MADRID | The Spanish financial system badly needs to get equipped with a survival kit. Not only has it been left stranded in a highly hostile territory. Its guide and guardian may have developed a rare taste for inflicting damage on it. There can be no other plausible clue to explain the Economy minister’s statement at the outcome of the last Ecofin meeting. He flatly acknowledged there were good reasons to cast open doubts on banking asset values, promising to appoint independent firms to set things straight… in a couple of months. A close to eternity delay in such a highly volatile environment.
The week before observers watched in disbelief how a full fledged crisis hitting a systemic institution like BANKIA was allowed to unfold itself in the mid of a stock exchange trading session. They were further baffled by the 72-hours vacuum until bail out measures were announced. In the vital D-day the only reassuring words were delivered by the opposition leader, government confining its comfort message to a low-key press release.
You might put the blame for such blatant blunders on the pressure a sudden mess exerts on any human being, be him a political leader. But when everything was calm in the financial front, the Economy minister seemed eager to warn investors on the staggering size of undisclosed bad loans Spanish banks concealed in their balance sheets.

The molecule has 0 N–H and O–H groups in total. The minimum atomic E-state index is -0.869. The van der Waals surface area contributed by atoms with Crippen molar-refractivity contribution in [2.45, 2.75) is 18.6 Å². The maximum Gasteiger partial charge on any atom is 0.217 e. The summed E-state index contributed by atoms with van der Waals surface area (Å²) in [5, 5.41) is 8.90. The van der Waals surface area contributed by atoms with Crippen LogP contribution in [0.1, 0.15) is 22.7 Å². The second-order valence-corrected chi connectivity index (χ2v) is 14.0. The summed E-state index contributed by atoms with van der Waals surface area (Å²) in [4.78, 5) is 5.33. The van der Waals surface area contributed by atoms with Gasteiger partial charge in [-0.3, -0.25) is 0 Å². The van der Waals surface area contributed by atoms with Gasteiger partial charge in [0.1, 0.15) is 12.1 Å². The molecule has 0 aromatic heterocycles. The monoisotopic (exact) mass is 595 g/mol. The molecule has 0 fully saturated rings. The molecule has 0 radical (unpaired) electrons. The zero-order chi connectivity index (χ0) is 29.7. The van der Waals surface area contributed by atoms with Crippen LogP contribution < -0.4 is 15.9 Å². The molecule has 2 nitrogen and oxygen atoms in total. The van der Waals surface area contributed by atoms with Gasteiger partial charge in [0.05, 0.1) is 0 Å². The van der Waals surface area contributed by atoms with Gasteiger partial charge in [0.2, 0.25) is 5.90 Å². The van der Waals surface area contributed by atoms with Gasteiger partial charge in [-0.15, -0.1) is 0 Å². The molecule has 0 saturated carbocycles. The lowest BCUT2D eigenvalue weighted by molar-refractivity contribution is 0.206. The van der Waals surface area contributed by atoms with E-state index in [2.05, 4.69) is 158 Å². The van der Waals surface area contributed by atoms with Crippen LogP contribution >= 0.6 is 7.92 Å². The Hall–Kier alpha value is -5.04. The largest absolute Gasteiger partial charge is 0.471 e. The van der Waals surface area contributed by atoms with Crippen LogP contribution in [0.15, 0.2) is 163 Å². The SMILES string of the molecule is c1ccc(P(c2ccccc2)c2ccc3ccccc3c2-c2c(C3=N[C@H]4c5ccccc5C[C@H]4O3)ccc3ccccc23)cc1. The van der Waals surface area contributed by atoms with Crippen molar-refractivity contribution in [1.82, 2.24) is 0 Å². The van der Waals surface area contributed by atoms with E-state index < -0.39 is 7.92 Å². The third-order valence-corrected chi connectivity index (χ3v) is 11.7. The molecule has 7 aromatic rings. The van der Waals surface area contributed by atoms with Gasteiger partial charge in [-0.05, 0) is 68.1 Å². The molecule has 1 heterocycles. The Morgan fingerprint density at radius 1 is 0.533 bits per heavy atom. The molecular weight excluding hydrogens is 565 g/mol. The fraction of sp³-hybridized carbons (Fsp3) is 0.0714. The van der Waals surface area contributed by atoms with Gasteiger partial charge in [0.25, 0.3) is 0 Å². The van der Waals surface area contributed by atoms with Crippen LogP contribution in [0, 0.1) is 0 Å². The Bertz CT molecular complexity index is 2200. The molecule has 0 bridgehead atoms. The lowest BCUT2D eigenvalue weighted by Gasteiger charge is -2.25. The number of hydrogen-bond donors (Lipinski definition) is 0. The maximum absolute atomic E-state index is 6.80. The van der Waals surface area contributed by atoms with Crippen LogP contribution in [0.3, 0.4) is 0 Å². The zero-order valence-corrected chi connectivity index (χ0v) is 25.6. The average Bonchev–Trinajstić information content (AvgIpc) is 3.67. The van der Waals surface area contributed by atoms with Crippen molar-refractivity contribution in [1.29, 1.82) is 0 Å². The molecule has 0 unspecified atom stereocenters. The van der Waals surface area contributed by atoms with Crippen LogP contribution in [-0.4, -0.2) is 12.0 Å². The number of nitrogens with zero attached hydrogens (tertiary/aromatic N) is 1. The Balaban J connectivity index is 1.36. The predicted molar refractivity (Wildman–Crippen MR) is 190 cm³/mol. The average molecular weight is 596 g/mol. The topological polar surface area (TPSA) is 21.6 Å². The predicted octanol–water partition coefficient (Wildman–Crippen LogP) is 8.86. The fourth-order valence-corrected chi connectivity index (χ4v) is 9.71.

How else can you interpret they should be forced in February to cover risks up to a 87% drop in real estate prices? How else can you elucidate they were recently required to enter 30% provisions on sound assets? Raising extensive doubts on banking solvency has inevitably led to a huge confidence gap in the Spanish financial market. Other countries facing similar problems have judiciously waited for better times to tackle them.
Spain has the dubious merit to have opted to trumpet its real and potential frailties. It now faces a calamitous situation it has largely contributed to build on its own will.